Release of Interim Report of the Royal Commission into Trade Union Governance and Corruption

Media Release
  • Leader of the Government in the Senate
  • Minister for Employment
  • Minister Assisting the Prime Minister for the Public Service
  • Senator for Tasmania

The first two volumes of the interim report of the Royal Commission into Trade Union Governance and Corruption have today been tabled and publicly released.

A third, confidential volume, dealing with serious criminal matters, will not be publicly released due to serious risks to the safety of certain individuals referred to in this volume.

The Royal Commission has made a number of significant recommendations, including that:

  • the Commonwealth DPP consider criminal charges against a range of CFMEU officials in relation to various acts of intimidation and coercion;
  • ASIC consider charges against the Queensland state secretary of the CFMEU for breaches of the Corporations Act;
  • the Commonwealth DPP consider criminal charges against a range of HSU officials for making false statements contrary to the Commonwealth Criminal Code;
  • the Victorian Secretary and Assistant Secretary of the CFMEU be considered by the Victorian DPP for prosecution for blackmail; and
  • the relevant authorities in Victoria and Western Australia consider laying fraud charges against the former officials responsible for AWU Workplace Reform Association slush fund.

All these recommendations will now be a matter for the relevant authorities to consider.

The Royal Commissioner’s statements in relation to the confidential volume are of grave concern. It was found that a large volume of evidence cannot be publicly released due to serious threats made to certain witnesses and their families.

The Royal Commissioner has stated that this conduct “reveals grave threats to the power and authority of the Australian state.” [1]

These matters, which involve allegations of serious criminal conduct, are now a matter for the specialist Police taskforce to pursue.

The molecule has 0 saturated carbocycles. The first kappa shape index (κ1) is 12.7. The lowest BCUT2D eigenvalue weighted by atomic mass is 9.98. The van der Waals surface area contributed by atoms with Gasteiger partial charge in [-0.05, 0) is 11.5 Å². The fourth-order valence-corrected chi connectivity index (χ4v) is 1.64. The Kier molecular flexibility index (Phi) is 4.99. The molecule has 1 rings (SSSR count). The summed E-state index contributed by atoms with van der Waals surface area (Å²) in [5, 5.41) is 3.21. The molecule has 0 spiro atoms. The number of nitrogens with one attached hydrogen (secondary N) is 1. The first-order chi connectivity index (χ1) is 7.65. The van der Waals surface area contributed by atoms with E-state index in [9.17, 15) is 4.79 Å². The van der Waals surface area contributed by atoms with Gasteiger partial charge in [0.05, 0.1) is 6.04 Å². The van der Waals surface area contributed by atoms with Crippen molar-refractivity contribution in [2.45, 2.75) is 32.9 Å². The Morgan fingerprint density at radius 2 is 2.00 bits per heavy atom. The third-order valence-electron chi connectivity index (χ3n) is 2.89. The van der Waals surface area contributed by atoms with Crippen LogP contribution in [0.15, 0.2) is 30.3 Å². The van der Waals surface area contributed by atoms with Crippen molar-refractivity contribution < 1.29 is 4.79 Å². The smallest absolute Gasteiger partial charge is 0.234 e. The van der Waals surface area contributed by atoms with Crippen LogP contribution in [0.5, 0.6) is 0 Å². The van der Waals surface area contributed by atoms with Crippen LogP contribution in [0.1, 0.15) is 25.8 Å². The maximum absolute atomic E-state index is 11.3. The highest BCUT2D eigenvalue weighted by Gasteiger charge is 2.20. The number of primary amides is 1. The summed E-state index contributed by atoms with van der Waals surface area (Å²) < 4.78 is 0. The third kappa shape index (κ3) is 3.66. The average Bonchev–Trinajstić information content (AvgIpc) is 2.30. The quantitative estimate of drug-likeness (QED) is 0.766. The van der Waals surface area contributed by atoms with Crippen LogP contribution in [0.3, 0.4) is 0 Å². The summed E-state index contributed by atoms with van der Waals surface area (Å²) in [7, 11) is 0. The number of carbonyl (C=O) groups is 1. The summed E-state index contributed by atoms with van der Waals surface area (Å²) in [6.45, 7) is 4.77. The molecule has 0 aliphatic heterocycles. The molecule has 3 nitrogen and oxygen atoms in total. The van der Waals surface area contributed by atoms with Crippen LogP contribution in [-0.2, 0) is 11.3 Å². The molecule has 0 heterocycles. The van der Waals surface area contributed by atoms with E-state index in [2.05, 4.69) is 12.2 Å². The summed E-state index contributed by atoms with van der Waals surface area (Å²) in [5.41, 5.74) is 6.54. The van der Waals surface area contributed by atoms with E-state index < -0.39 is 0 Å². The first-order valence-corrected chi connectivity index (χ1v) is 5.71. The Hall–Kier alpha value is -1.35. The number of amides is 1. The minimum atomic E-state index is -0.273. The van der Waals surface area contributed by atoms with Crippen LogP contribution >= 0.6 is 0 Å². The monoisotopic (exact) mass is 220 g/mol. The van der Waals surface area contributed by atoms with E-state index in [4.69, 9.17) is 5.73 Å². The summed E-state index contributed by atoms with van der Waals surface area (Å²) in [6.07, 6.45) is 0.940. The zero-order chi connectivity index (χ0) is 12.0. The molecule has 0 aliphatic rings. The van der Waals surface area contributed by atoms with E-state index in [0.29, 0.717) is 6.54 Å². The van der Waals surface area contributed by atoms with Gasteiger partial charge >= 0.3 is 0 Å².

The interim report also makes adverse comments and criticisms about officials of various unions and the operation of a number of slush funds and other entities. These include:

  • the TWU in relation to the McLean Forum and “TEACHO” training fund;
  • the AWU in relation to the Industry 2020 fund;
  • the HSU in relation to involvement in its internal elections by officials of the TWU and AWU and their related slush funds;
  • the CFMEU in relation to impropriety within the CBUS superannuation fund; and
  • the ETU in relation to the operation of the “Protect” income protection fund.

The interim report also identifies five key areas of concern about the current use and operation of union election slush funds:

  • they operate largely in secret;
  • are characterised by deficient or non-existent record-keeping;
  • contributions to them may not be voluntary;
  • they give a disproportionate advantage to incumbents; and
  • candidates commonly plead ignorance in relation to the funding sources, expenditure and debts incurred.

No objective reader of this interim report can be in any doubt about the urgent need to strengthen the governance of unions and other registered organisations through the introduction of a Registered Organisations Commission.

The sections of this report dealing with the CFMEU conclude that there is a “culture of wilful defiance of the law which appears to lie at the core of the CFMEU”. [2]

The report once again confirms the pressing need for legislation to re-establish the Australian Building and Construction Commission, in order to counter thuggery and lawlessness in the construction industry.

The legislation to implement these reforms is currently before the Senate. The legislation to establish a Registered Organisations Commission will now be listed for debate as a matter of priority in the first Senate sitting week of 2015.

The Government will consider the various recommendations of the report and announce its response in the New Year.

The two public volumes of the Interim Report are available at: www.tradeunionroyalcommission.gov.au

[1] Volume 1 pp 29-30 paragraph 99            
[2] Volume 1 p 26  paragraph 83

For more information

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